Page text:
Under Massachusetts law, wages (including overtime, tips, commissions and earned vacation time) must be paid in a timely manner. An employee who is fired must be paid all of her earned wages immediately, failure to do so is a violation of the law. Massachusetts courts have continually emphasized the need for your employers to strictly follow the requirements of Massachusetts wage laws.
An employee who prevails in a claim for unpaid wages is automatically awarded three times the amount owed (treble damages) and attorney’s fees (See M.G.L. c. 149, s. 150). These claims are often handled on a contingent fee basis, you pay nothing up front and the attorney gets paid a share of the amount he recovers. Our attorneys have experience fighting to hold employers accountable to the robust laws enacted by our legislature to protect the rights of employees like you. We understand the need to resolve any disputes quickly and efficiently while still protecting your rights.
An employer is generally required to pay time and one half for all hours worked in excess 40 per week. There are exemptions to this requirement in both state law (See, for example, M.G.L. c. 151, § 1A-1B) and the federal Fair Labor Standards Act (FLSA), so an employer should consult an attorney with questions regarding their right to overtime pay, even if paid a salary or called an “independent contractor.” The contours of these exemptions are in a constant state of flux, particularly for salaried employees. An employee is required to file a complaint with the Attorney General’s Wage and Hour Division/Labor Board before filing a lawsuit seeking unpaid overtime. Claims for unpaid overtime, as opposed to regular wages, must generally be filed in court within two years of the date of violation. A claim for unpaid overtime may be brought by an individual on behalf of herself and other employees who have also been denied overtime.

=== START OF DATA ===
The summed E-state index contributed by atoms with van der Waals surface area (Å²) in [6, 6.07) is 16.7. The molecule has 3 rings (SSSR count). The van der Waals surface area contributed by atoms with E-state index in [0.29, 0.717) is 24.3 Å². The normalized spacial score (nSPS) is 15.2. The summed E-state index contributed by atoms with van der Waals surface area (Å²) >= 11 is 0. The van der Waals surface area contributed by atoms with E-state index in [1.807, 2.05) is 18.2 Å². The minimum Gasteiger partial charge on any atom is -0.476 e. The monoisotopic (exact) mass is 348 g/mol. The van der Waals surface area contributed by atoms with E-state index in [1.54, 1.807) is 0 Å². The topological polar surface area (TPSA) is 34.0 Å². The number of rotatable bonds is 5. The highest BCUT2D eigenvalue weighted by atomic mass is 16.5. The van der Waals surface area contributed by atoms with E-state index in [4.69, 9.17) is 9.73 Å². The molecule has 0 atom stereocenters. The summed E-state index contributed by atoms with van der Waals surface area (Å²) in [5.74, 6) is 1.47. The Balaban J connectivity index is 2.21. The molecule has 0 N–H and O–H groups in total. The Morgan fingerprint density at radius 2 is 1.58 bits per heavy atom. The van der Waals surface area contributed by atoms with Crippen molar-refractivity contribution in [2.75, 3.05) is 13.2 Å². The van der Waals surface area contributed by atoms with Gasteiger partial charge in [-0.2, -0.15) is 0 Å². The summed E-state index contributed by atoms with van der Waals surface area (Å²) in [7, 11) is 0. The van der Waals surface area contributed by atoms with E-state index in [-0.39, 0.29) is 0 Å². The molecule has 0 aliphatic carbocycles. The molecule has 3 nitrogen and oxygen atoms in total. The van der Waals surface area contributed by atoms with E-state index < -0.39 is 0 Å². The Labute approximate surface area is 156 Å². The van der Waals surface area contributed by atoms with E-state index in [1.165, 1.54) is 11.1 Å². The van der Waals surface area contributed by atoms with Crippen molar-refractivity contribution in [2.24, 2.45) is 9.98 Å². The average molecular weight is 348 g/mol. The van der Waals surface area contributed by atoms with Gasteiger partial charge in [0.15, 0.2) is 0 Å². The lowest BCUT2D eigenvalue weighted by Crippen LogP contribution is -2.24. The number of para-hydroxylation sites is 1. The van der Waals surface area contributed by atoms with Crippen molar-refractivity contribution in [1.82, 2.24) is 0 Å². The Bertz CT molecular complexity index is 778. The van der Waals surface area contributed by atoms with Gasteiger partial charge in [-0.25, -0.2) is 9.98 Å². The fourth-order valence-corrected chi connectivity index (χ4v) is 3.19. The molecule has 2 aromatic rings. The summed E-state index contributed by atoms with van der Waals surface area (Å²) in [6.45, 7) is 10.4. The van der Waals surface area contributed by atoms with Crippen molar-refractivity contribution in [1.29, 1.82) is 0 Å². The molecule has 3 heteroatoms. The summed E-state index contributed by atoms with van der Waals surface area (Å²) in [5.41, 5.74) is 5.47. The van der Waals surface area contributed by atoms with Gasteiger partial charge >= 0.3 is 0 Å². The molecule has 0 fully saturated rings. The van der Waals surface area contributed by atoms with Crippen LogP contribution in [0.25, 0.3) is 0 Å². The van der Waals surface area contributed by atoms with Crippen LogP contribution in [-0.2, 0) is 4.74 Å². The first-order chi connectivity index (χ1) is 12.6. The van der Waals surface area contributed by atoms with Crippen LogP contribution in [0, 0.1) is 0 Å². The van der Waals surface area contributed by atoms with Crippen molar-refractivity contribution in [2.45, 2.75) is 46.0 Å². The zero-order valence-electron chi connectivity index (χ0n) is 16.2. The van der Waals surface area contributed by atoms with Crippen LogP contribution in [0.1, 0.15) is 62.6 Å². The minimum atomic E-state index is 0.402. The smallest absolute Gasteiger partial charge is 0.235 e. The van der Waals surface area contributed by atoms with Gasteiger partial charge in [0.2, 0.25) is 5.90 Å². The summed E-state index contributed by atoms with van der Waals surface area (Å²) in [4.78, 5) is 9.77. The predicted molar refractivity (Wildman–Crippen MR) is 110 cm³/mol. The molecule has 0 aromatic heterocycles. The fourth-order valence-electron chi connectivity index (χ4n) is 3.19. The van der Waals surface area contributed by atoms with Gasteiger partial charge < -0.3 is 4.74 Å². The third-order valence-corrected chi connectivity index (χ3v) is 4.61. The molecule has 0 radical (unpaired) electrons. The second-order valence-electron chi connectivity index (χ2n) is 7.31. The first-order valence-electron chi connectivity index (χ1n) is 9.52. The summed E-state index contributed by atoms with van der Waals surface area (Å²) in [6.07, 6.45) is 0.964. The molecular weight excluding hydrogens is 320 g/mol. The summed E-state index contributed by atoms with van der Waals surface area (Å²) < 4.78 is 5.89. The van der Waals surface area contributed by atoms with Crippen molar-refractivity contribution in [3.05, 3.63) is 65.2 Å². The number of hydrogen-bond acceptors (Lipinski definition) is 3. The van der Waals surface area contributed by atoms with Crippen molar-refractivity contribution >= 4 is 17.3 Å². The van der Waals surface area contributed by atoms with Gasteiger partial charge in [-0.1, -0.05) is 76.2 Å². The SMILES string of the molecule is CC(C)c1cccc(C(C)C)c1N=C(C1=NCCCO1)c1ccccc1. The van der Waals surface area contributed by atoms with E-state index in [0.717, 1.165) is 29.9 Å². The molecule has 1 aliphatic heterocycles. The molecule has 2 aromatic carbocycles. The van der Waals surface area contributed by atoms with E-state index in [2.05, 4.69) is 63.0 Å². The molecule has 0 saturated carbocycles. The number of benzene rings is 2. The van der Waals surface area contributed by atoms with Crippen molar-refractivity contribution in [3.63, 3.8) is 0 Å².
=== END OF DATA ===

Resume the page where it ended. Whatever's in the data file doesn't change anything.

Employee or Independent Contractor? Why it matters.
The Massachusetts Independent Contractor Misclassification Law, M.G.L. c.149, s.148B, makes it almost impossible for an employer to permissibly classify an employee as an independent contractor in order to avoid the payment of overtime, benefits, and payroll taxes (of particular interest to the Commonwealth). Employees wrongly classified as independent contractors often forgo other benefits, such as unemployment compensation, to which they are entitled.
If you provides services under the control and direction of a company who provided those services in its usual course of business, you should be classified as an employee for purposes of overtime, social security contributions, and the withholding of state and federal payroll taxes. An individual who prevails in a claim that he or she was misclassified as an independent contractor is automatically awarded triple damages and attorney’s fees. Misclassified employees are often incorrectly not paid overtime and subject to illegal deductions from their pay. Common occupations in which employees are misclassified as independent contractors include truck drivers, limousine drivers, construction workers, nurses, massage therapists, cleaners and exotic dancers.
The Massachusetts Tip Statute, G.L. c. 149, s. 152A, requires an employer to remit all tips and gratuities to “wait staff employees, service employees, or service bartenders.” If, for example, a gratuity is automatically added to a bill or check by the employer, the entire gratuity must go to the service staff unless the employer informs the customer that “the fee does not represent a tip or service charge for wait staff employees, service employees, or service bartenders.”
An employee is required to file a complaint with the Attorney General’s Wage and Hour Division before filing a lawsuit for violation of the Massachusetts Tip Statute. A lawsuit violation of the of the Tip Statute must be filed in court within three years of the date of violation, and may be brought on behalf of a single individual or a group of employees.
Filing a complaint with the Attorney General
An employee or former employee is required to file a complaint with the Massachusetts Attorney General’s Wage and Hour Division (often referred to as the Labor Board) before filing a lawsuit. While filing complaint with the Labor Board is a necessary first step, the Attorney General’s office does not have the resources to investigate and resolve the large volume of complaints it receives. You must therefore consult with a private attorney, even if you have already filed a complaint with the Labor Board, concerning the possibility of bringing your own lawsuit, called a private right of action. A private right of action requires a right to sue letter issued by the Labor Board, here is an example of a right to sue letter.